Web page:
"The worst part about my smoking was that 99% of my friends and relatives did not smoke; how they tolerated me I will never know. But, the main reason (other than #1, health concerns) I quit is that I had just bought a brand new silver convertible sports car (little old lady trying to hold on to her youth!) and I vowed that I would never stink it up with foul smoke!
"When I decided to stop smoking I went online looking for a support group, and on July 1, 1999 I found QuitNet. I had never belonged to an online group before so my first stop was the chat room. I was actually still smoking at that time and I was amazed at the warm welcome I received. From that moment on I knew that I had found a new addiction to replace my smoking .... QuitNet. With the help and support of my new found friends, I set a quit date of July 26, 1999, and it has now been 14 over years for me without a single puff!
"I quit using Wellbutrin and the nicotine patch. I had never tried NRTs before and I think that is what made the difference. Some people are against NRTs, but I say do whatever works for you.
"Today, I have freedom, freedom, freedom from being tied to the end of a cigarette! But, the MOST significant change in my life was being invited to visit my brother and sister in law in San Francisco. Because I live in Miami , we didn't get to see each other very often, and while it was never discussed, I knew that I was not invited to visit because I was a smoker. When I quit, I got my first invitation in more than 30 years, became a frequent visitor, and had some wonderful times that I would not have had experienced otherwise if I were still smoking.
"Unfortunately, my brother, who was 7 years my junior and not a smoker, died very suddenly of a heart attack in November, 2010. I never expected that I would outlive him. This is another reason why I am so grateful to QuitNet -- for making it possible to spend so much more special time with him that I otherwise would have missed if I had continued to smoke. My trip to the West Coast for the funeral was surreal and I was in a complete daze, but it wasn't until I arrived home that I realized I had not thought once about having a cigarette. At that point, I knew that I would never go back to smoking again NO MATTER WHAT, and that I was done with cigarettes forever.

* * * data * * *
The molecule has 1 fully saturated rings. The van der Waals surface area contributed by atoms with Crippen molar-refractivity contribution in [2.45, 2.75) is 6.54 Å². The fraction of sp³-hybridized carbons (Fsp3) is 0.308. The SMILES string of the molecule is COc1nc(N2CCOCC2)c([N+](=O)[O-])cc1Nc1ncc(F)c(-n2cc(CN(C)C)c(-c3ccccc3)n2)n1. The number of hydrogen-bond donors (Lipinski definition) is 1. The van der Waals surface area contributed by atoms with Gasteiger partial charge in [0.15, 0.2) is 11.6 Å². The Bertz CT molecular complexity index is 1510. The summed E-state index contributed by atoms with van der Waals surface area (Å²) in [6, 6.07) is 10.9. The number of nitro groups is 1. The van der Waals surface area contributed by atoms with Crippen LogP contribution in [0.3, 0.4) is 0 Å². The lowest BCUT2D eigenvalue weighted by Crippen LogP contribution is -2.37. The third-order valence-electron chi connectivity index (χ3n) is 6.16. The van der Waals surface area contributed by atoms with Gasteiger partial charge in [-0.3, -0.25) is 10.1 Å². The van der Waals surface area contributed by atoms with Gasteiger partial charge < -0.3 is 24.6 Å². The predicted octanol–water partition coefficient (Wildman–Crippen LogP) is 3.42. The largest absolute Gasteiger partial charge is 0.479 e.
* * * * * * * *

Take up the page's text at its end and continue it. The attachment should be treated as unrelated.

"Without a doubt, the most interesting and memorable experiences I have had on the Q was the chance to attend two QuitNet 3D Meets - one in Chicago in 2007 and the other in Seattle in 2008. I met over 100 Q members in person! Real people, and most of them just as nice and caring in person as they were online! I can also remember my worst experience as a smoker -- when I had just started a new job and one of the benefits was a company car......that I promptly set on fire when I threw a cigarette out of the window and it blew back in and landed in the back seat. And, no, I wasn't fired! (pun intended)
"I suggest you use the tools offered to you. For me, the chat room was a place where I literally lived for the first few months of my quit. By using the Forums and reading, reading, reading, I gained invaluable information from people who had already been through the quitting process and applied their advice and experience to my own quit.
"My most valuable piece of advice to others trying to quit smoking? I would say never give up! Anyone can quit if they sincerely want to, and if they commit themselves 100% to reaching that goal. 'There is no can't, only won't.'"
Keep coming back, and KTQ,
Sheila, the Frog Princess (j/k!).
This week, let’s take the new coping tools you identified from last week’s blog and apply them to your quit process. What did you come up with in response to the questions? Here they are again, with a few answers listed by other quitters:
- How will you relax? (take a bath, write in my journal, have a cup of tea, play with my children)
- How will you reward and celebrate? (visit with friends, go shopping, go out to eat, go to a movie, save up for a special purchase)
- How will you process feelings of anger? (talk it out, relax, let it go, handle things better next time)
- How will you deal with anxiety? (keep things in perspective, relax, let go, take a walk, take a both, read a book)
- How will you cope with stress? (deep breathing, repeat my mantra, relax, reward, exercise, talk about it, let it go)
- How will you overcome sadness, loneliness or depression? (reach out, exercise, write in journal, call a friend, spend time with my dog)
- Who will comfort you and help you get you through a bad day? (friends, family, QBuddy, coworker, husband, wife)